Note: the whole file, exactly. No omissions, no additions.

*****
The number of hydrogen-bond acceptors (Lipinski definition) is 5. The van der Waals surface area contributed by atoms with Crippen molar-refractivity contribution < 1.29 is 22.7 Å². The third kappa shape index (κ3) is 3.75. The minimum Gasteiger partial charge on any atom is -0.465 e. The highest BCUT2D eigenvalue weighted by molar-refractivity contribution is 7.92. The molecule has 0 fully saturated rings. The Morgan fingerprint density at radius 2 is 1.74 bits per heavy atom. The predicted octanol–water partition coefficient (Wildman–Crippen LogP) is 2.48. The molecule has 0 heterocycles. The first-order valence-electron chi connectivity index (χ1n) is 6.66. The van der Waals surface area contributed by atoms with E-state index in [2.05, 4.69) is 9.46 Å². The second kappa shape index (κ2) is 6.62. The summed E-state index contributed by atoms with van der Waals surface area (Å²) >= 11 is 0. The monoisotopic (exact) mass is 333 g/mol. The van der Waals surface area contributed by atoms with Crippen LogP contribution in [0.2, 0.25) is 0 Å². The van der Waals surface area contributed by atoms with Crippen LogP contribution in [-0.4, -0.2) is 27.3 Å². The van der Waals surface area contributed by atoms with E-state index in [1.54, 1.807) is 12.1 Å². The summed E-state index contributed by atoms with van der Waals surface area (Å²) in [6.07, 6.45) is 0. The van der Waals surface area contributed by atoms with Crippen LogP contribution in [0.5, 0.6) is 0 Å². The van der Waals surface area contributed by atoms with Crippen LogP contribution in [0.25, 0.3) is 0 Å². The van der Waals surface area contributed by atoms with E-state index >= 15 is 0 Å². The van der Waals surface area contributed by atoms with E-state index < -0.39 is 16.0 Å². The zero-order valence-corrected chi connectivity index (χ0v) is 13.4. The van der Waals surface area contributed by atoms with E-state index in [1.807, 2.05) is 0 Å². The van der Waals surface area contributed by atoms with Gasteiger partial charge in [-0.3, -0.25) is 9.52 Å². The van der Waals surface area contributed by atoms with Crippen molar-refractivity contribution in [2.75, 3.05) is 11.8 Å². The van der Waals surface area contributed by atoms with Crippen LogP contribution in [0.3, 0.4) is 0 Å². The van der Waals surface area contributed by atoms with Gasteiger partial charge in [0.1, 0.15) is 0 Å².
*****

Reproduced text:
The number of hydrogen-bond acceptors (Lipinski definition) is 5. The van der Waals surface area contributed by atoms with Crippen molar-refractivity contribution < 1.29 is 22.7 Å². The third kappa shape index (κ3) is 3.75. The minimum Gasteiger partial charge on any atom is -0.465 e. The highest BCUT2D eigenvalue weighted by molar-refractivity contribution is 7.92. The molecule has 0 fully saturated rings. The Morgan fingerprint density at radius 2 is 1.74 bits per heavy atom. The predicted octanol–water partition coefficient (Wildman–Crippen LogP) is 2.48. The molecule has 0 heterocycles. The first-order valence-electron chi connectivity index (χ1n) is 6.66. The van der Waals surface area contributed by atoms with E-state index in [2.05, 4.69) is 9.46 Å². The second kappa shape index (κ2) is 6.62. The summed E-state index contributed by atoms with van der Waals surface area (Å²) >= 11 is 0. The monoisotopic (exact) mass is 333 g/mol. The van der Waals surface area contributed by atoms with Crippen LogP contribution in [0.2, 0.25) is 0 Å². The van der Waals surface area contributed by atoms with Crippen LogP contribution in [-0.4, -0.2) is 27.3 Å². The van der Waals surface area contributed by atoms with E-state index in [1.54, 1.807) is 12.1 Å². The summed E-state index contributed by atoms with van der Waals surface area (Å²) in [6.07, 6.45) is 0. The van der Waals surface area contributed by atoms with Crippen LogP contribution in [0.5, 0.6) is 0 Å². The van der Waals surface area contributed by atoms with Crippen LogP contribution in [0.25, 0.3) is 0 Å². The van der Waals surface area contributed by atoms with E-state index >= 15 is 0 Å². The van der Waals surface area contributed by atoms with E-state index < -0.39 is 16.0 Å². The zero-order valence-corrected chi connectivity index (χ0v) is 13.4. The van der Waals surface area contributed by atoms with E-state index in [1.807, 2.05) is 0 Å². The van der Waals surface area contributed by atoms with Gasteiger partial charge in [-0.3, -0.25) is 9.52 Å². The van der Waals surface area contributed by atoms with Crippen molar-refractivity contribution in [2.75, 3.05) is 11.8 Å². The van der Waals surface area contributed by atoms with Crippen LogP contribution in [0.3, 0.4) is 0 Å². The van der Waals surface area contributed by atoms with Gasteiger partial charge in [0.1, 0.15) is 0 Å².